Kate and Oz strike sparks off each other from the very beginning, even though neither is anything like the other’s type. Kate has a taste for big guys with bigger trucks, and Oz is working from his master plan – he’s not interested in anyone who isn’t wife material. Kate’s more of a Ms. Right Now type, and she’s trying her best not to keep settling for Mr. Right Now. Her track record with men mostly consists of disappointment.
Even though they may not fit each other’s ideas of what they thought they wanted – they are absolutely what each other needs. But as the threats to Oz escalate, and they turn towards each other, neither is certain whether the bond they are forging can survive either the resolution of the crisis or the vast differences between them.
And whether or not it should.
Escape Rating B: There’s something about Defending Hearts that gives it a bit of a “New Adult” feel, and it’s not just that Kate pops Oz’ cherry. While both protagonists are in their mid-to-late 20s, the decisions that they are making and their positions on their life plans (or lack thereof) give the story a New Adult vibe.
The romance also has elements of the “opposites attract” trope that really work. I would say that Kate is from the wrong side of the tracks, but I don’t think that Jasper, Georgia is big enough to even have tracks. It really does exist, and looks like it’s exactly the kind of small rural town that typifies Georgia in the popular mind outside of the big cities of Atlanta and Savannah.
Kate is also interesting because she’s not a typical romance heroine. Not just because of her military service, but because of the reasons behind it. She enlisted to get the hell out of tiny Jasper, got chewed up and spit out, and now that she’s back, she’s come to the realization that as much as she wanted to leave, and as much as her mom and her sister drive her crazy, they are her people and she loves them, and they love her, no matter what.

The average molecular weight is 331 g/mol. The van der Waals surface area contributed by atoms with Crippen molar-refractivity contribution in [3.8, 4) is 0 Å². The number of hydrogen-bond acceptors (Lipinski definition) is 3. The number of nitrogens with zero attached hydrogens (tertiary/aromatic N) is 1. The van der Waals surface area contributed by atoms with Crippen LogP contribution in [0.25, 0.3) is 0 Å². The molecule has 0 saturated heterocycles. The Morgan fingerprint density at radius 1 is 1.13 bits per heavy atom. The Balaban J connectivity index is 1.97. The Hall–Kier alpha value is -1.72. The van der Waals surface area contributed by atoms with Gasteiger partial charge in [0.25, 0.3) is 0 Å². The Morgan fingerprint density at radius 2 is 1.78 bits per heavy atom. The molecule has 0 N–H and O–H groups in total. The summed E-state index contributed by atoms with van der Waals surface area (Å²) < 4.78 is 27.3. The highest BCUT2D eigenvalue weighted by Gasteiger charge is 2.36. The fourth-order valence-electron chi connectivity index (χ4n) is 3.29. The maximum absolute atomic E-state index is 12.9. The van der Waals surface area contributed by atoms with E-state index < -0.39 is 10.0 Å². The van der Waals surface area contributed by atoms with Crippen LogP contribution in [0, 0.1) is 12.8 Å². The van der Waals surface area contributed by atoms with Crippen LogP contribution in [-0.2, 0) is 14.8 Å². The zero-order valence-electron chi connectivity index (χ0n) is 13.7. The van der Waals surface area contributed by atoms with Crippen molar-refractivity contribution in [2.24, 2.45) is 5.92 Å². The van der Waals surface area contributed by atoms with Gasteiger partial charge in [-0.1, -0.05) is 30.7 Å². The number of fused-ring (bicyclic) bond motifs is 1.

They need her, and not just because her contributions are what tides both of them over between men. And she needs them as well, even though she desperately wants to make sure she doesn’t fall into the same trap.
Oz on the other hand had a relatively privileged, upper middle class life in Sweden. Yes, he’s a rich diva because he’s a talented man at the top of a world-class sport, but even without soccer he comes from a far more educated and definitely privileged world. His parents are both professionals, and they were able to afford the coaching and training he needed to get him where he is at the time of the story. And unlike Kate, Oz didn’t merely graduate college, he graduated from Harvard, and that’s the rarified (at least from Kate’s perspective) atmosphere from which he draws his friends and his worldview.
Everyone indulges Oz, and he doesn’t even realize just how much they do. He needs Kate in his life because she doesn’t. She grounds him. And he gives her wings.
The crisis that throws them together, the anti-Muslim propaganda and hate-speech that escalates into stalking and violence, is integral to the story. It feels well-done and gives what might otherwise be a fluffy romance quite a bit of depth. And it’s instructive to see the male sports star, someone who is so obviously the good guy, as the victim of a hate crime. He has done nothing to bring any of this on himself. That the haters are so clearly the villains of this piece (and batshit crazy) may give at least a few readers some insights that might not have otherwise penetrated their bubble.
And that’s a good thing in any book, but especially in a good one.
~~~~~~ GIVEAWAY ~~~~~~
I’m giving away a digital (ebook) copy of Defending Hearts to one lucky commenter on this tour.